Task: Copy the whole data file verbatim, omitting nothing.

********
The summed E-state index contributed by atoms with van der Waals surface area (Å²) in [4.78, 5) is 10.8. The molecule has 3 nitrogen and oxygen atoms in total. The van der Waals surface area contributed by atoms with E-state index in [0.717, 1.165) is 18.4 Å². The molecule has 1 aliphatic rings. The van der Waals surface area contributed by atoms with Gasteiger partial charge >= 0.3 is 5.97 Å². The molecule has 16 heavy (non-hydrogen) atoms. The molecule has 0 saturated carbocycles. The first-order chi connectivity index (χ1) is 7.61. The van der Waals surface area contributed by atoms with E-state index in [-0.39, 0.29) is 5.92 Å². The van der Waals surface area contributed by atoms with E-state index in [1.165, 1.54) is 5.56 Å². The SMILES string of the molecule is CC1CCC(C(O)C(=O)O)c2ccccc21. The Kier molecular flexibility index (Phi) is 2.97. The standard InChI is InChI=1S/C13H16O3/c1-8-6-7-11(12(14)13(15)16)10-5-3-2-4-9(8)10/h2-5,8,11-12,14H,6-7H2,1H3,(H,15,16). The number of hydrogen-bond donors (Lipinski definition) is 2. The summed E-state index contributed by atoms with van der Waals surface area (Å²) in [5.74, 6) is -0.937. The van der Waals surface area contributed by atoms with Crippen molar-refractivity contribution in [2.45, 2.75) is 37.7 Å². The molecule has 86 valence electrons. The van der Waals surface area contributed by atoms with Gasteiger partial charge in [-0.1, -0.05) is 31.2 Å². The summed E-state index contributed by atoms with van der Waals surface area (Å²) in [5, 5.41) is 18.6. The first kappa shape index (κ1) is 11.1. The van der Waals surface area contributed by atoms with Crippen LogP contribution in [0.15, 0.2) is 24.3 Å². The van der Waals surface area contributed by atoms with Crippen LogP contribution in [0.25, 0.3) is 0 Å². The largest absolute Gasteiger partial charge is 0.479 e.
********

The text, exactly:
The summed E-state index contributed by atoms with van der Waals surface area (Å²) in [4.78, 5) is 10.8. The molecule has 3 nitrogen and oxygen atoms in total. The van der Waals surface area contributed by atoms with E-state index in [0.717, 1.165) is 18.4 Å². The molecule has 1 aliphatic rings. The van der Waals surface area contributed by atoms with Gasteiger partial charge >= 0.3 is 5.97 Å². The molecule has 16 heavy (non-hydrogen) atoms. The molecule has 0 saturated carbocycles. The first-order chi connectivity index (χ1) is 7.61. The van der Waals surface area contributed by atoms with E-state index in [-0.39, 0.29) is 5.92 Å². The van der Waals surface area contributed by atoms with E-state index in [1.165, 1.54) is 5.56 Å². The SMILES string of the molecule is CC1CCC(C(O)C(=O)O)c2ccccc21. The Kier molecular flexibility index (Phi) is 2.97. The standard InChI is InChI=1S/C13H16O3/c1-8-6-7-11(12(14)13(15)16)10-5-3-2-4-9(8)10/h2-5,8,11-12,14H,6-7H2,1H3,(H,15,16). The number of hydrogen-bond donors (Lipinski definition) is 2. The summed E-state index contributed by atoms with van der Waals surface area (Å²) in [5.74, 6) is -0.937. The van der Waals surface area contributed by atoms with Crippen molar-refractivity contribution in [2.45, 2.75) is 37.7 Å². The molecule has 86 valence electrons. The van der Waals surface area contributed by atoms with Gasteiger partial charge in [-0.1, -0.05) is 31.2 Å². The summed E-state index contributed by atoms with van der Waals surface area (Å²) in [5, 5.41) is 18.6. The first kappa shape index (κ1) is 11.1. The van der Waals surface area contributed by atoms with Crippen LogP contribution in [0.15, 0.2) is 24.3 Å². The van der Waals surface area contributed by atoms with Crippen LogP contribution in [0.25, 0.3) is 0 Å². The largest absolute Gasteiger partial charge is 0.479 e.